Botanical illustration tips on painting white flowers - February 18th 2013

Story posted: Friday, 15. February 2013 by Lizzie Harper

Watercolour illustration of Corn poppy (Papaver rhoeas). Also referred to as Flanders poppy.

I was painting a snowdrop the other day, and wrestling, as always, with the best way to paint white flower petals. There are as many different approaches to this troublesome aspect of botanical illustration as there are scientific illustrators; so I thought it’d be worth considering.

Sketchbook illustration of a snowdrop flower

A handy trick in the first instance, especially if the flower you’re painting is startling white, is to use the leaves as a background.  This can set the white off really dramatically, and means you can leave the white more or less untouched.  You do have to be a little careful not to make the composition look too awkward by twisting the leaves around, but it can be really useful. 

Botanical illustration example of white flowers agaisnt leaves

Another trick also involves using backgrounds, but in this case a background wash.  All the images below are from my sketchbook studies rather than from finished paintings.  I tend to favour a background mix of Windsor blue, a purple, and a touch of brown.  Apply it to the edge of the petals, then add water to bleed it outwards.  You can use whatever colour background wash you’d like for this approach, just be sure to keep it gentle and to fade it outwards.

Botanical illustration sketches showng white petals set off against background wash

Sometimes, though, you can’t evade the issue, and have to paint the white petals against a white background.  A very light pencil can give a clear, neutral enclosing line to give the petals their shape.  When using colour, the trick is to keep it light when you apply it.  Do trials first to see what colour most closely matches the white in the shadows of the petals.  It may be a greenish hue as with this oxeye daisy.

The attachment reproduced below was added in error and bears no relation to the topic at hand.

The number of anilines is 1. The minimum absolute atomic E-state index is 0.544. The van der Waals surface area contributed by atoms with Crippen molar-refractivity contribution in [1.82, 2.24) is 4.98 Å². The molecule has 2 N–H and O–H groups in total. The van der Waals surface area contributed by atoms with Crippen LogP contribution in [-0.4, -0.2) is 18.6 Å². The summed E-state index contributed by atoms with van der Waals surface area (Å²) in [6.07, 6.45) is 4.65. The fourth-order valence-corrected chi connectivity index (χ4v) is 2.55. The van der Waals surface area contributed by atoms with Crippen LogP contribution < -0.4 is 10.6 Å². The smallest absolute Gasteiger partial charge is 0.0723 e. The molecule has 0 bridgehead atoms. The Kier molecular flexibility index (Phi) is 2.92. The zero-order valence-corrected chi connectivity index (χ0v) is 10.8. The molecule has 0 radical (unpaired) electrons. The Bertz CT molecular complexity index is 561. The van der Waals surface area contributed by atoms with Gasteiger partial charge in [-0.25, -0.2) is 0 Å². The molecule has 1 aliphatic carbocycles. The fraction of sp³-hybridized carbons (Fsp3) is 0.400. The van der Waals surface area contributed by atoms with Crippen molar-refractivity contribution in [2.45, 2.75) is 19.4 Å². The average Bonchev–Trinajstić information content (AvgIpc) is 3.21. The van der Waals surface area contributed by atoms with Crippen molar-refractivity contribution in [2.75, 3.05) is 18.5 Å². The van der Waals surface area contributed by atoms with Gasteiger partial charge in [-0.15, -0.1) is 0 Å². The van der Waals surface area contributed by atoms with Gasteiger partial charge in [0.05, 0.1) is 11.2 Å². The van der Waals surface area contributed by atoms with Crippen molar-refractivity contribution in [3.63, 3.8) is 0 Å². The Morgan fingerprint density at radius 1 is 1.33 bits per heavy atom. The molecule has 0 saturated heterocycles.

Botanical illustration of an oxeye daisy

Perhaps it’ll be an ochre, as on the stem and stamens of this autumn crocus.

Botanical illustration of autumn crocus

Some white petals help by being tinged with a colour, as with these daisies.

Botanical illustration of common daisy

 

It’s also interesting to see how other illustrators have tackled the same issues; look for background washes, use of foliage, pencil lines for petal edges, and very light use of pinks, greens and blues in the following paintings by Chris Hart Davies, Helga Powell and Jo Glover.

 

Chris hart davies country buttonhole

Country Buttonhole by Chris Hart Davies

Helga powell blackthorn blossom

Blackthorn blossom by Helga Powell

Jo glover wood anemone

Wood anemone by Jo Glover

Browse the gallery: Botanical Illustrations

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